Let’s face it, communicating with the children of this generation isn’t easy. However, there are ways to open lines of communication, especially during the school year.
Many children have a better relationship with their friends and technology than they do with their parents. But, in our home that is changing!
We decided over 10 years ago that our family would be our priority after God and our marriage. If we wanted a better relationship with our children regardless of their age; we were going to have to find ways to open the lines of communication.
We have to admit this was not easy to do. At the time, our daughter was 6 and our son was 12 so you know how that goes. Our daughter, bless her heart, is feisty and free spirited. Our son at the age of 12 was attached to his video games, and conversations with us were taking up his “game time.”
As a result, we came up with two simple ideas that began to open the door up to our conversations that we still do to this day.
Two Ways To Open Lines Of Communication
Snack and Talk Time
Snack and talk time is similar to something you may have heard us talk about called “couch time.” Couch time is time we take around the couch to talk about what’s happening in each other’s lives, prayer requests, etc.
However, snack and talk time, is especially for when the kids come home from school. We take a few moments to prepare a snack, or cold drink in the warm months or a cup of hot chocolate in the winter months, and talk about how the school day went.
We don’t put a time frame on our snack and talk time; because we let the kids talk as long as they need to about their day.
This gives us a glimpse into their world. It shows them that we care about them, and their friends. However, most importantly it keeps the lines of communication open. As it is in these conversations, we can get to the root of troubled relationships, conflicts with teachers, or simply celebrating their achievements.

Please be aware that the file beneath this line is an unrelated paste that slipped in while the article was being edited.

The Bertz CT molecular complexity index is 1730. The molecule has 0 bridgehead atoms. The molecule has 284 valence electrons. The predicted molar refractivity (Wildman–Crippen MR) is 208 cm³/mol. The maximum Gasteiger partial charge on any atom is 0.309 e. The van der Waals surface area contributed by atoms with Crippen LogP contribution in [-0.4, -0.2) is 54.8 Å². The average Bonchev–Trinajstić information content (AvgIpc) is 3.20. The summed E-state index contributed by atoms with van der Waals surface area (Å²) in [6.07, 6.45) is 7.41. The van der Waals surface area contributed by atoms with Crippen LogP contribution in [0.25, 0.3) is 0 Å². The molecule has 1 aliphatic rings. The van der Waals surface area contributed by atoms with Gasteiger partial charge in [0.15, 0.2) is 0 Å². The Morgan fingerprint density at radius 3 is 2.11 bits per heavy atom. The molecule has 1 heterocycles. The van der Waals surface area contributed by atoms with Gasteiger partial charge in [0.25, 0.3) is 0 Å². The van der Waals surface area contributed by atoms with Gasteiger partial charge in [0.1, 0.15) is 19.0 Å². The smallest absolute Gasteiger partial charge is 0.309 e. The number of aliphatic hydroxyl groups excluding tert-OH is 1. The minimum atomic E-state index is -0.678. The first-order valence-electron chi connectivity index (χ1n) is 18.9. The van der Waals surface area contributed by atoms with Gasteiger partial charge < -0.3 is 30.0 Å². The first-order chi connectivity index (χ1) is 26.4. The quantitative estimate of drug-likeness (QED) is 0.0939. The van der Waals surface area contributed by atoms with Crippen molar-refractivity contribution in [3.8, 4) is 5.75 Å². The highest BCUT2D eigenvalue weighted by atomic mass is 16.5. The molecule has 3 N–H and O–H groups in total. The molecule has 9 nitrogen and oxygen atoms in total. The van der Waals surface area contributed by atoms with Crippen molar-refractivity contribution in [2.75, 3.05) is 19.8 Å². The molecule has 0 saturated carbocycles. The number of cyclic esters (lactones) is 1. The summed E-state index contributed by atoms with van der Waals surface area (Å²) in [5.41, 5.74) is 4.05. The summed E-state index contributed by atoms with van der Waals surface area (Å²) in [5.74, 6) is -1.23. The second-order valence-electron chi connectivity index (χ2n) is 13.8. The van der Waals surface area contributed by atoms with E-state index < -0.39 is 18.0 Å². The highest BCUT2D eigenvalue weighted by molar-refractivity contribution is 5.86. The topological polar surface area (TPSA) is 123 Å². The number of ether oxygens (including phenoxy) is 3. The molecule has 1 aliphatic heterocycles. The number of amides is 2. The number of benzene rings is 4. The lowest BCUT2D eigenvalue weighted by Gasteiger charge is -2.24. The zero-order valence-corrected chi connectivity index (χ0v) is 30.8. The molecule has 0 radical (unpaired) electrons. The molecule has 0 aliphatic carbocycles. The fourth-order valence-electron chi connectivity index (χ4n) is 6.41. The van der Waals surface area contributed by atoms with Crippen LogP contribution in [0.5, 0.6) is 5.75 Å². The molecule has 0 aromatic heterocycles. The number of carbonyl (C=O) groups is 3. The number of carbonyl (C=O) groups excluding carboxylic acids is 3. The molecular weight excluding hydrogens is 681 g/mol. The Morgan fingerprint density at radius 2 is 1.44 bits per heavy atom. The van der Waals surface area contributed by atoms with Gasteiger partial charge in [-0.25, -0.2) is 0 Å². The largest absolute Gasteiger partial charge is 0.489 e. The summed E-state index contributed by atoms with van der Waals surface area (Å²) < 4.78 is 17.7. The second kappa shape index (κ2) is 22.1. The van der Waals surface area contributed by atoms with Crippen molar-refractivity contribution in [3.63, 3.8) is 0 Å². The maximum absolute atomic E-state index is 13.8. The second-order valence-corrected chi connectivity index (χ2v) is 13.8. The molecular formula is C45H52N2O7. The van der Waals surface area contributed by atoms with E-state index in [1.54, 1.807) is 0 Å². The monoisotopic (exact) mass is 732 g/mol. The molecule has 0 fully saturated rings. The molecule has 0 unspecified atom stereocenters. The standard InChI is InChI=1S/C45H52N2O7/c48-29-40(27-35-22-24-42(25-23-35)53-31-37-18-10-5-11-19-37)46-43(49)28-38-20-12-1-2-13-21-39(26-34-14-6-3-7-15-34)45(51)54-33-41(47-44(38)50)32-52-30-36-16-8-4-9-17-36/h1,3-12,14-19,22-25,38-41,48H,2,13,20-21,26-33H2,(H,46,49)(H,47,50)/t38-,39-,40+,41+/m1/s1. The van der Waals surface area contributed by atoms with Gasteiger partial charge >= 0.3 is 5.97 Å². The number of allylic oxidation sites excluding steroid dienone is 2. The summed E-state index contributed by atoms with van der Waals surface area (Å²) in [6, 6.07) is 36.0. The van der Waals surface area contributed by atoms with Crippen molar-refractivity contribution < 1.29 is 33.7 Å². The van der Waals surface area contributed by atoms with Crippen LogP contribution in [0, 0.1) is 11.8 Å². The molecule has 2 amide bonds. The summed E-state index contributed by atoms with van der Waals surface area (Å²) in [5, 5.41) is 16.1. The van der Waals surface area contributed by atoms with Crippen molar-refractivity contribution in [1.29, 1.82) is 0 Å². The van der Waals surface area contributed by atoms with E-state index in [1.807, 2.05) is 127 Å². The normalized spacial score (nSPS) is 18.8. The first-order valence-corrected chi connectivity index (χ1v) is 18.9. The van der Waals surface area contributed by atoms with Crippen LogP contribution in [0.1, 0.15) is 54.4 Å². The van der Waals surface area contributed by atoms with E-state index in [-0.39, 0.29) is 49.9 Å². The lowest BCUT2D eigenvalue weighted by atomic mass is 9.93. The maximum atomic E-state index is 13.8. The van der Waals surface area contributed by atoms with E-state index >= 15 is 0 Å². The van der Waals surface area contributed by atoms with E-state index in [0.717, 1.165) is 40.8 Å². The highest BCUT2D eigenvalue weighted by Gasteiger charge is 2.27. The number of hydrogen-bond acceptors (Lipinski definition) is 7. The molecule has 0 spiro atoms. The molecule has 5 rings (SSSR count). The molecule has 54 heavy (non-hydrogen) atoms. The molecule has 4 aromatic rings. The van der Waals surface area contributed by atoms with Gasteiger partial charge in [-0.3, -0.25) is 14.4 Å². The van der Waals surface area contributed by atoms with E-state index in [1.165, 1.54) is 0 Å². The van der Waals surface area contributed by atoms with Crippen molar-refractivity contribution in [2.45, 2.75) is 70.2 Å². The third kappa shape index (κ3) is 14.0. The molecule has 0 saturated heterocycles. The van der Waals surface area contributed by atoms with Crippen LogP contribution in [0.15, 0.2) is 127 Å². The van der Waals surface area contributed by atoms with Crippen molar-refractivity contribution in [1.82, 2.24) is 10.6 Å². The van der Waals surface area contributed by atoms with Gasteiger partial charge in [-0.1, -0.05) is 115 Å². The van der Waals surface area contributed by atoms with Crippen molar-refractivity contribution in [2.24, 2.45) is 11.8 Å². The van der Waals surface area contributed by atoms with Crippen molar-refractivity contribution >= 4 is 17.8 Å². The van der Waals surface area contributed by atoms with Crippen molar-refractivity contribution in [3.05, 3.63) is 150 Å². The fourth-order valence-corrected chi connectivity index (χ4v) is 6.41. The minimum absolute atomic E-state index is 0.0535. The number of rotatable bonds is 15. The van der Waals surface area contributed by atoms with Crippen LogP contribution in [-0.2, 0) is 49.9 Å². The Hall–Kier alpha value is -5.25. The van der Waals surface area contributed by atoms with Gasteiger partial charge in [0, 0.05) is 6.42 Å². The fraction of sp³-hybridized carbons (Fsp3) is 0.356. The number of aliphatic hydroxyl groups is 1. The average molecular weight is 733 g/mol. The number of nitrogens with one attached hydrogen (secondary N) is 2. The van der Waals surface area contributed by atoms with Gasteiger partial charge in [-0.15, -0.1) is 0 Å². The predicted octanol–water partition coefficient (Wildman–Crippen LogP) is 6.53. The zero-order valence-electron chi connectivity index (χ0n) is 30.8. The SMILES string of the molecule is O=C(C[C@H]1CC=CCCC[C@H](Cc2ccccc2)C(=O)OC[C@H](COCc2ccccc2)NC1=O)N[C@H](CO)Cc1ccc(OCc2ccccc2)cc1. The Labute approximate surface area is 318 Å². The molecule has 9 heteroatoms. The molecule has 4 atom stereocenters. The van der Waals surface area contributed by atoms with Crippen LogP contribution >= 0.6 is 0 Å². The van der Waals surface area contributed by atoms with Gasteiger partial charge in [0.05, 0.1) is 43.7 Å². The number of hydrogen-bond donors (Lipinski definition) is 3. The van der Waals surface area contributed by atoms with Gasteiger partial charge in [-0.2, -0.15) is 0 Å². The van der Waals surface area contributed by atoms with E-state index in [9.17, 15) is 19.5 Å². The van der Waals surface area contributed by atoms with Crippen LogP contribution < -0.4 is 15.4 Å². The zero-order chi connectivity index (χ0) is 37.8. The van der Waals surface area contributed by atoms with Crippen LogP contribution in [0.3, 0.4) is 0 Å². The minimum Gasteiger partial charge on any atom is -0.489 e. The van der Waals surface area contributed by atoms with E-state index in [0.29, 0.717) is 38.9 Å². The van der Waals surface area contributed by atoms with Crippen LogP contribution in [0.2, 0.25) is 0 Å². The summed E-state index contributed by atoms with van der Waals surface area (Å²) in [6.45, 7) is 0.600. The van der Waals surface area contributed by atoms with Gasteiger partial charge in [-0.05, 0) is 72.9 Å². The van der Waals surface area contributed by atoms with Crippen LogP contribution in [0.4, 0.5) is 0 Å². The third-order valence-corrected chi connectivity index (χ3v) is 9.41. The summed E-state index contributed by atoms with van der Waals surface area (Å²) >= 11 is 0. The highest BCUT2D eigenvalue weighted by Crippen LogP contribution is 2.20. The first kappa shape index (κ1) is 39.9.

Highs And Lows At Dinner
Another way we open the lines of communication is when we have family dinner. We go around the table sharing our highs and lows of the day.
With a high school and college student, we’re all running in different directions. However, we’ve made it our family tradition that at least one day a week we set aside what we call Family Dinner.
No matter your schedule, everyone knows on THIS DAY everyone must be home for dinner. And on those nights, we go around and share the highs and lows of our day. (On a side note, we change the family dinner night each school year to reflect the current schedule.)
The beautiful thing about this format is that it allows us to get more intimate in our conversation because we are all together. We are not rushed to go anywhere, or do anything because we put this time aside for us.
Time for us as a family to be there for each other, to share our heart, fears, prayer request or praise reports. We laugh; we cry, and most important, we grow closer together because communication is the doorway to deeper intimacy.
As parents, we think it is vital that we instill these communication principles to our children now. So when they become husbands and wives; fathers and mothers, they will have learned how to communicate at a deeper level instead of having surface conversations.
With all that is happening in our world today, open lines of communication is important! If we don’t show that we care about their world, they will hesitate to share with us, and seek a listening ear somewhere else.
“So commit yourselves wholeheartedly to these words of mine. Tie them to your hands and wear them on your forehead as reminders. 19 Teach them to your children. Talk about them when you are at home and when you are on the road, when you are going to bed and when you are getting up. 20 Write them on the doorposts of your house and on your gates, 21 so that as long as the sky remains above the earth, you and your children may flourish in the land the Lord swore to give your ancestors.”
~ Deuteronomy 11:18-21 (NLT)
Do you have a unique way of opening the lines of communication with your children? Share them with us in the comments below!
~ André and Timberley Gray